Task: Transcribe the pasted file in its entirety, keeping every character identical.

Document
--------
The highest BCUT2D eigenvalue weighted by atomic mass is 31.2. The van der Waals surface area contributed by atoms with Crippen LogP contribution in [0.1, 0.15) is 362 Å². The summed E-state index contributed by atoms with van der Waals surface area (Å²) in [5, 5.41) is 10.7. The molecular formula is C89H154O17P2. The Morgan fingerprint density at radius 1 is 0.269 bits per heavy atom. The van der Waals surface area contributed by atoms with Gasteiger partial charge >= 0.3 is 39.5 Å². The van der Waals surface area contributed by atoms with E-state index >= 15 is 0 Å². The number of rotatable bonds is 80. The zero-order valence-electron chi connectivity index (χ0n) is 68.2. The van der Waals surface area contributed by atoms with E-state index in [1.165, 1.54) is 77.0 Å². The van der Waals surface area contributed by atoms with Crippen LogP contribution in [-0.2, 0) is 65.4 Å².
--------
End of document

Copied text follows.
The highest BCUT2D eigenvalue weighted by atomic mass is 31.2. The van der Waals surface area contributed by atoms with Crippen LogP contribution in [0.1, 0.15) is 362 Å². The summed E-state index contributed by atoms with van der Waals surface area (Å²) in [5, 5.41) is 10.7. The molecular formula is C89H154O17P2. The Morgan fingerprint density at radius 1 is 0.269 bits per heavy atom. The van der Waals surface area contributed by atoms with Gasteiger partial charge >= 0.3 is 39.5 Å². The van der Waals surface area contributed by atoms with E-state index >= 15 is 0 Å². The number of rotatable bonds is 80. The zero-order valence-electron chi connectivity index (χ0n) is 68.2. The van der Waals surface area contributed by atoms with E-state index in [1.165, 1.54) is 77.0 Å². The van der Waals surface area contributed by atoms with Crippen LogP contribution in [-0.2, 0) is 65.4 Å².